Death by doughnuts not to blame for Catholics hitting early graves

Some experts suggest overindulgence leads Catholics to early graves, and some have suggested the Famine led to genetic changes, writes Victoria White

Death by doughnuts not to blame for Catholics hitting early graves

Some experts suggest overindulgence leads Catholics to early graves, and some have suggested the Famine led to genetic changes, writes Victoria White

I’m going to live a longer life than most of you and it’s all because I’m a Protestant. It’s a fact. The CSO figures which came out this week confirm we Prods live longer than Catholics.

Experts have studied the figures and have come up with the theory that it’s because Protestants are “thrifty”. “They would see thrift and not living a luxurious life-style as a virtue so that might mean they might be more sparing with the doughnuts”, opined Dr Ida Milne of Carlow College.

Death by doughnut must be a horrible end to come to but I thought death by traybake was more of a problem in the Protestant community? Except no, Dr Milne suggests we make them but we don’t eat them, a bit like Bill Clinton and that cannabis which he didn’t inhale.

The historian Roy Foster has called Protestants “experts at keeping themselves warm in cold houses”. My mother was an expert in keeping us cold in a cold house; but a cold house is better than no house at all.

What drives me completely mad about this week’s analysis of the CSO statistics on death and religious persuasion is that the radically different prosperity histories of Protestants and Catholics in this State have not been taken into account.

Yes, I know this is proper research which controls for a range of factors, including economic status. Except there is no exact way of controlling for economic history. I feel certain that the reason Protestants still outlive Catholics in this State is because Protestants have a history of wealth while Catholics do not.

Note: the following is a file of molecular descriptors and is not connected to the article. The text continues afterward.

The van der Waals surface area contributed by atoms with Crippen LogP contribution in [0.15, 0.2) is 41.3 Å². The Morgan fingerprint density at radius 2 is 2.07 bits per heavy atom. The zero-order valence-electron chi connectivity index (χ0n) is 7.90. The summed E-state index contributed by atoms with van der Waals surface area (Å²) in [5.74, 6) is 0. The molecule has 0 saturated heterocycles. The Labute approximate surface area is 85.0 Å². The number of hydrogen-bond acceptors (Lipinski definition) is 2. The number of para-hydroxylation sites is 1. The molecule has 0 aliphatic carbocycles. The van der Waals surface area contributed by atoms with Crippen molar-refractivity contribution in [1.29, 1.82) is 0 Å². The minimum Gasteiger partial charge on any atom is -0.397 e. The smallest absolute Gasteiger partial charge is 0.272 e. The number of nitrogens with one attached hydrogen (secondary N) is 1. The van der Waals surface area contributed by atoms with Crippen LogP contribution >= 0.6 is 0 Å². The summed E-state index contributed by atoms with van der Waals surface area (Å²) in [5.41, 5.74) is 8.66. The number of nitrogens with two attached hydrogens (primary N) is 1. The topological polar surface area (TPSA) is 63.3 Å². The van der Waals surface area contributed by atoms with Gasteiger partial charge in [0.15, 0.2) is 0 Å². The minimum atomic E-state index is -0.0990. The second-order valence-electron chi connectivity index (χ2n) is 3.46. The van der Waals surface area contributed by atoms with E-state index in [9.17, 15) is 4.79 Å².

I finally tracked down Kurt Bowen’s Protestants in a Catholic State: Ireland’s Privileged Minority (1983) thanks to our wonderful public library at Ballyroan, Rathfarnham. This forensic analysis compares Protestant and Catholic economic fortunes in Ireland since the foundation of the State.

It does this against a historical background which includes the penal laws which followed the Battle of the Boyne in 1690. Catholics were denied the vote, access to public office, the right to bear arms, the right to lease land for more than 31 years and the right to pass their land entirely to the eldest son rather than to divide it among all their sons.

If the eldest son converted to Anglicanism in which case he got the entire estate and that is probably why my mother’s surname split into Protestant and Catholic branches in the late 1600s. Catholics could not inherit from Protestants.

Catholic schools were banned and their bishops and clergy were banished. It interests Bowen that Catholic worship was not prohibited which he sees as an indication that the Crown was interested in “political, economic and social subordination”, rather than conversion.

He writes, “The penal laws represented an Irish form of apartheid in which religion served as the fundamental determinant of all privileges — and hence of colonist and colonised.” It’s been a few years since those laws were in effect.

They dominated the 1700s but were mostly abolished by the time Daniel O’Connell won the right to Catholic representation in parliament in 1829. You might argue that this is ancient history. It isn’t, though. Look back at your own family history and you will likely see the impacts of this era on their fortunes or misfortunes.